The king plucks fruit from the Tree of Life with his own hands and feeds it to a lady, from a Tuti-nama (Tales of a Parrot): Ninth Night

The king plucks fruit from the Tree of Life with his own hands and feeds it to a lady, from a Tuti-nama (Tales of a Parrot): Ninth Night

c. 1560

Part of a set. See all set records

Suraju

(Indian)

Gum tempera, ink, and gold on paper

Painting only: 7.7 x 10.1 cm (3 1/16 x 4 in.); Overall: 20 x 13.4 cm (7 7/8 x 5 1/4 in.)

Gift of Mrs. A. Dean Perry 1962.279.79.a

Location

Did you know?

Black pom-poms on the woman's shoes, braid, and jewelry indicate the ends of ties.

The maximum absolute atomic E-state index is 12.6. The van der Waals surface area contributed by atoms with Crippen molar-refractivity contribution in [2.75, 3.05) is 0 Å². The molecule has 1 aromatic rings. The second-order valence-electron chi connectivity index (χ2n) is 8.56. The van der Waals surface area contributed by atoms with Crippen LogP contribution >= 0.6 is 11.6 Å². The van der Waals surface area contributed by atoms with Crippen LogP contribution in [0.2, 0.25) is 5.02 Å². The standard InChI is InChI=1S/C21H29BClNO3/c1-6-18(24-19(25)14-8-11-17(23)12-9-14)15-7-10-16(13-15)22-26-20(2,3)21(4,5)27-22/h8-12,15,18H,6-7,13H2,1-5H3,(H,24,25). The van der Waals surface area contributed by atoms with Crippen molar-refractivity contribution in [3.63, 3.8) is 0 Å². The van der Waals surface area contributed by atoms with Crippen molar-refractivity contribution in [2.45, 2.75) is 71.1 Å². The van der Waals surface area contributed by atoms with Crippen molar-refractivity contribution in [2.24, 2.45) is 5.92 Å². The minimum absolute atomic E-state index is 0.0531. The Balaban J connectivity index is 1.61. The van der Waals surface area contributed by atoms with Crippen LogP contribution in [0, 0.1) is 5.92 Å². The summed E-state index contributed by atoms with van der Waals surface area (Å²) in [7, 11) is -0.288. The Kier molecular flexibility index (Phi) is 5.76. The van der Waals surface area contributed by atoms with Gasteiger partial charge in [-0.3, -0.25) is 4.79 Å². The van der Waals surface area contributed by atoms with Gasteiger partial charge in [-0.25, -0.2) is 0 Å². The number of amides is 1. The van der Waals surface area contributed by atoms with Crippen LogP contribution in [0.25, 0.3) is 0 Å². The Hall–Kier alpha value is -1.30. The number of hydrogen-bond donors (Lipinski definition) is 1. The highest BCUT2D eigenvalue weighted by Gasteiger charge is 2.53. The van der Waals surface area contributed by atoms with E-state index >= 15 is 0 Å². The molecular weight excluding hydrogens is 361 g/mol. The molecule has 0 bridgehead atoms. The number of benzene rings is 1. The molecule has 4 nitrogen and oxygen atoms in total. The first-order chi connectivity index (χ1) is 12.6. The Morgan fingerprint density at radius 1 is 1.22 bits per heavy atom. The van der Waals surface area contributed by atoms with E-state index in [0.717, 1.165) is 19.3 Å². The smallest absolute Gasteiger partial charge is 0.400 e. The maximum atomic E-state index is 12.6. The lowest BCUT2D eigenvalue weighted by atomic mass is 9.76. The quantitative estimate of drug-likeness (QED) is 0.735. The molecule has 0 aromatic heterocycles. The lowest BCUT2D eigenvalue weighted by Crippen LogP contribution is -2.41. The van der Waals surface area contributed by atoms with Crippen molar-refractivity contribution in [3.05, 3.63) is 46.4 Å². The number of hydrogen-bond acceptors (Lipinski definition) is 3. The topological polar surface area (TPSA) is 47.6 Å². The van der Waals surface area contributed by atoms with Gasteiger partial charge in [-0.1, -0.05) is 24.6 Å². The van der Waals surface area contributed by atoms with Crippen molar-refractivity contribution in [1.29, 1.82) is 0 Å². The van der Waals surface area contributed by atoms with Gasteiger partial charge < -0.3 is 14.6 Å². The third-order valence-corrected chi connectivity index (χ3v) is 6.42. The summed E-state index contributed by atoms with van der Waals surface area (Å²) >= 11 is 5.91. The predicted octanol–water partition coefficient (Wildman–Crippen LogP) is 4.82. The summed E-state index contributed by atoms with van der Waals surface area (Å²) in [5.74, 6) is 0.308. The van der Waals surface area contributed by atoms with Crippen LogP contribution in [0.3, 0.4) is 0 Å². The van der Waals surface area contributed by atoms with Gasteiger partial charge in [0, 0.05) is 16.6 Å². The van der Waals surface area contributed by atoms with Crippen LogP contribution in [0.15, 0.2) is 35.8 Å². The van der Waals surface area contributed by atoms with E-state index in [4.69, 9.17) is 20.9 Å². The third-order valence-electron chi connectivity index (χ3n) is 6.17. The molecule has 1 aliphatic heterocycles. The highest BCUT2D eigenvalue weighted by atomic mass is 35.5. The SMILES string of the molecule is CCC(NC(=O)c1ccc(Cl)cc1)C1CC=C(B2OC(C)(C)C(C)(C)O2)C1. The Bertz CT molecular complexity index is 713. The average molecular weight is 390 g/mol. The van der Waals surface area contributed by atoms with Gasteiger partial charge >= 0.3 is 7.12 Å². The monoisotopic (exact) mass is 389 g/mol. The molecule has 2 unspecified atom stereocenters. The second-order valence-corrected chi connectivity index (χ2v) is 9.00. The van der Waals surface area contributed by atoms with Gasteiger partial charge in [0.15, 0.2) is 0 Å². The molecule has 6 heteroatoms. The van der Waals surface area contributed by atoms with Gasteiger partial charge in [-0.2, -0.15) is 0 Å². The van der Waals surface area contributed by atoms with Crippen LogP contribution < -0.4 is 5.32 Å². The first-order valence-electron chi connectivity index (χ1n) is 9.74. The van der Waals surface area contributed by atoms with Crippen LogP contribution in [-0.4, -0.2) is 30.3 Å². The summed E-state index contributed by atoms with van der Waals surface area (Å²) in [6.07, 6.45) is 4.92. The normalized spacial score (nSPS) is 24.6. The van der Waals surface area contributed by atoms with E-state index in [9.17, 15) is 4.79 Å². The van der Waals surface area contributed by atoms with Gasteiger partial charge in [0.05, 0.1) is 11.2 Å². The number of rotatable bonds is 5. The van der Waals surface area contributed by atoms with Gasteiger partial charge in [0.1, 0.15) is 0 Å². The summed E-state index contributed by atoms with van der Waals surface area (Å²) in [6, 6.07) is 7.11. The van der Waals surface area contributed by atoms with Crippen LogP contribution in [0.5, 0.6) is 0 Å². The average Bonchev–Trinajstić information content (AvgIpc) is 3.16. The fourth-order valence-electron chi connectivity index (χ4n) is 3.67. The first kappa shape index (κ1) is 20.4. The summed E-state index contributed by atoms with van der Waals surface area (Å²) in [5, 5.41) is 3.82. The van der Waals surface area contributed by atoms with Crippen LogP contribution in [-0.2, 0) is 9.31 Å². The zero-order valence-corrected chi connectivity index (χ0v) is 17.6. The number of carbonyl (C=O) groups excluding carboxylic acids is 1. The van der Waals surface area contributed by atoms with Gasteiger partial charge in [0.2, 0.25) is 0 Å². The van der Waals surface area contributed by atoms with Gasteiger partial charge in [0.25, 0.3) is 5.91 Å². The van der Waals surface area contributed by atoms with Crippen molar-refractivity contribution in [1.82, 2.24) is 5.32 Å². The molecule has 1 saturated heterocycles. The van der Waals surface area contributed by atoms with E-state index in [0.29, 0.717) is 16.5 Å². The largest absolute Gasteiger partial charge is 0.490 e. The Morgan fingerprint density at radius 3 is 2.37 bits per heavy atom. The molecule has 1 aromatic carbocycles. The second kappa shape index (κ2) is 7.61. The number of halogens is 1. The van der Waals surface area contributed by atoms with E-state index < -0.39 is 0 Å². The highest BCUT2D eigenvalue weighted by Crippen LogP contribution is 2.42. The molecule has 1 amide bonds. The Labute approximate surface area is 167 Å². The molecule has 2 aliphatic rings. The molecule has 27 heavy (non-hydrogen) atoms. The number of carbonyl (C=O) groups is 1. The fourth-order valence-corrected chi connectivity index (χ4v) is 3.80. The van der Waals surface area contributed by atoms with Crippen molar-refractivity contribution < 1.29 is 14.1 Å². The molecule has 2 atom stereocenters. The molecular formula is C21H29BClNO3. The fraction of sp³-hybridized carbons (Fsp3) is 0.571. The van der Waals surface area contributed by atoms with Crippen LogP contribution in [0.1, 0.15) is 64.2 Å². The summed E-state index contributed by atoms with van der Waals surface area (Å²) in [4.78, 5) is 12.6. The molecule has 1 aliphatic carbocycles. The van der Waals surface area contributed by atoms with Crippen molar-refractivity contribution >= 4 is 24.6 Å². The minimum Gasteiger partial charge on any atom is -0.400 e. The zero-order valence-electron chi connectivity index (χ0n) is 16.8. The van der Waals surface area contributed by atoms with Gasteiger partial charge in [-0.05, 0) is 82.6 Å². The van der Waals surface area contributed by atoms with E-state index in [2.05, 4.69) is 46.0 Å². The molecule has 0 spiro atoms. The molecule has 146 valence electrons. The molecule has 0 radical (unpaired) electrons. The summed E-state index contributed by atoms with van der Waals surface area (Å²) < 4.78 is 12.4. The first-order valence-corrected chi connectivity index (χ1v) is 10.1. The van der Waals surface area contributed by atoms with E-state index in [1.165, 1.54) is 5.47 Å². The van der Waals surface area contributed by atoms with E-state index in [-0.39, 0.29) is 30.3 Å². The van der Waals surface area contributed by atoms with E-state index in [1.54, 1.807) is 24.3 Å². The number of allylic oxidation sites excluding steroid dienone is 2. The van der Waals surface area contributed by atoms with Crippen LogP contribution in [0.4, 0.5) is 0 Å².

Description

In order to prevent his own execution, the loyal parrot must prove to the king that the fruit of the Tree of Life is not poisonous. When the fruit restores the youth of an old man, the parrot is vindicated. He watches from his cage, alongside other members of the court, as the king happily picks from the tree.

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